On December 8, 2021, one of the most anticipated U.S.-listed initial public offerings from a fintech company took place. The Brazilian startup Nu Holdings Ltd (NYSE:NU), heralded as the largest digital bank in the world by number of member accounts, went public after listing on the New York Stock Exchange.
As expected, NuBank’s IPO boomed, with NU shares soaring to $11.25 in its opening trade after raising ~$2.6B in its initial public offering, giving the company a market capitalization of nearly US$52 billion and making it the third most valuable listed company in Brazil.
Perhaps not surprisingly, NuBank is backed by several high-profile investors, including Berkshire Hathaway (NYSE:BRK.B) (NYSE:BRK.A) which invested $500M in the company in June, and Tencent (OTCPK:TCEHY). NuBank also boasts pre-IPO backers such as Sequoia Capital and Tiger Global Management, along with affiliates of Baillie Gifford, Morgan Stanley (NYSE:MS), and SoftBank (OTCPK:SFTBY).
Tipalti quadruples its valuation
Nu’s successful listing probably served as a sign of things to come.
Just a day later, Israeli fintech firm Tipalti, a developer of payments and compliance solutions, has soared to a valuation of over $8 billion after a fresh $270 million investment, the company announced on Wednesday.
Tipalti, which means “I handled it” in Hebrew, raised $150 million last October giving the company a valuation of $2 billion. But this latest series F round, led by Swiss multinational G Squared, has just seen Tipalti quadruple its worth following an exceptionally strong year.
Tipalti says it processes over $30 billion in total annual payments volume, a number that’s growing 120% annually. The company was founded in 2011 by Chen Amit, who serves as CEO, offering a cloud-based platform that allows clients to handle financial tasks such as payments to suppliers (accounts payable), tax and VAT compliance, and invoice management, across borders in a range of currencies.
The company’s customer roster includes the likes of Amazon, Twitter, GoDaddy, Vimeo, and GoPro. Tipalti typically targets mid-market companies, defined as companies with revenues between $10 million and $1 billion, and which account for more than one-third of employment and about 40% of GDP, the company said in a statement Wednesday. Such companies have had to change how they manage their financial operations, with the ongoing Covid-19 pandemic making CFO jobs harder and more complex.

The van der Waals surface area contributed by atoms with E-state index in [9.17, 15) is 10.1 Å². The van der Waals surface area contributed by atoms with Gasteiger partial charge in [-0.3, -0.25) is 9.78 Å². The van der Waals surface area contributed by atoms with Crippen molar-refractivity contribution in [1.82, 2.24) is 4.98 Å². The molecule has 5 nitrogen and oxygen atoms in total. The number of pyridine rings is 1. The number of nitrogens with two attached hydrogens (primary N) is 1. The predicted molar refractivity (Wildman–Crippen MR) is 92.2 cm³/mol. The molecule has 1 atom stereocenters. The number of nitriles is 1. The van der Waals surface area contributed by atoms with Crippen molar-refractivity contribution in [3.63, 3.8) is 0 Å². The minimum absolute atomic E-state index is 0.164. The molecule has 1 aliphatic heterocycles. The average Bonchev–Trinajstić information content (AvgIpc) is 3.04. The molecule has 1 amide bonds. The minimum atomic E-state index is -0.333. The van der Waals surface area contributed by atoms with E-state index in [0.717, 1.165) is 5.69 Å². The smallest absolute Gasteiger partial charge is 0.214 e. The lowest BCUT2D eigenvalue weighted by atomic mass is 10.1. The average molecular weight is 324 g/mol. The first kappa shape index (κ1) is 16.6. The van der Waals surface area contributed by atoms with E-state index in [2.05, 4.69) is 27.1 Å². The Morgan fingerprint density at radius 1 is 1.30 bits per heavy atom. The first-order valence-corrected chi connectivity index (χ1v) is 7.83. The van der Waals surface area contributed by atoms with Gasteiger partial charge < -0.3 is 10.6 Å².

But other than the current pandemic, investors are increasingly valuing fintechs highly due thanks to the green revolution.
Back in 2019, Goldman Sachs made waves after becoming the first mainstream Wall Street bank to renounce fossil fuel investments. GS said it would cease financing any new oil exploration or drilling in the Arctic, or financing new thermal coal mines anywhere on the globe. Goldman also pledged to invest $750 billion over the next decade into areas that focus on climate transition.
Predictably, other banks began to feel the ethical squeeze and a slew of other investment banks soon followed suit.
In April 2020, Citigroup joined GS by denouncing financing thermal coal miners by 2030, while Deutsche Bank, Germany’s largest lender, vowed to cut ties with banks that continued to finance the coal industry by 2025. Meanwhile, BlackRock Inc, the world’s largest asset manager with $9.5 trillion in assets under management (AUM), pledged to grow its green portfolio more than 10-fold over the next decade from $90 billion to more than a trillion dollars.
But it’s not just mainstream investment banks that have doubled down on the $30 trillion ESG market- lately, there has been an explosion of fintech--both new and incumbent players--going green.
Good case in point is Aspiration, a California-based online bank backed by Hollywood actor Leonardo DiCaprio of the Titanic fame, that has fashioned itself as a Wells Fargo alternative, and whose proud mantra is “Clean rich is the new filthy rich.”
Aspiration promises to take the leftover change from customers’ purchases and use it to plant millions of trees around the world.
Aspiration says it can justify the “green” mantle because it has planted 35 million trees over the past 12 months alone. Indeed, CEO and co-founder Andrei Cherny claims his company now plants “as many trees every day as there are in Central Park.’’
The company also touts its mutual fund, which it says is “free” of fossil fuels.
According to Lexology, the term ‘Fintech’ generally describes technologies that strive to improve and automate the delivery and use of financial services to clients. The concept of ‘Green Fintech’, is, however, relatively new and it typically describes companies or initiatives which have a positive impact on the environment, e.g. resulting in lower greenhouse gas emissions or greater biodiversity.
The ‘Green Fintech’ ecosystem encompasses fintech companies that are actively shaping this fundamental shift to sustainability from planting trees to offering fossil-fuel-free investment options.
Aspiration is, however, hardly the only fintech that can lay claim to the green mantle.
In August, Ant Forest, a tree-planting mini program in the Alipay app that enables users to earn virtual points for making low-carbon lifestyle choices, announced that it has helped over 600 million users plant more than 326 million trees since it launched in 2016, contributing to reforestation efforts in some of China’s most arid regions.
Finovate lists 25 fintech companies that have gone green.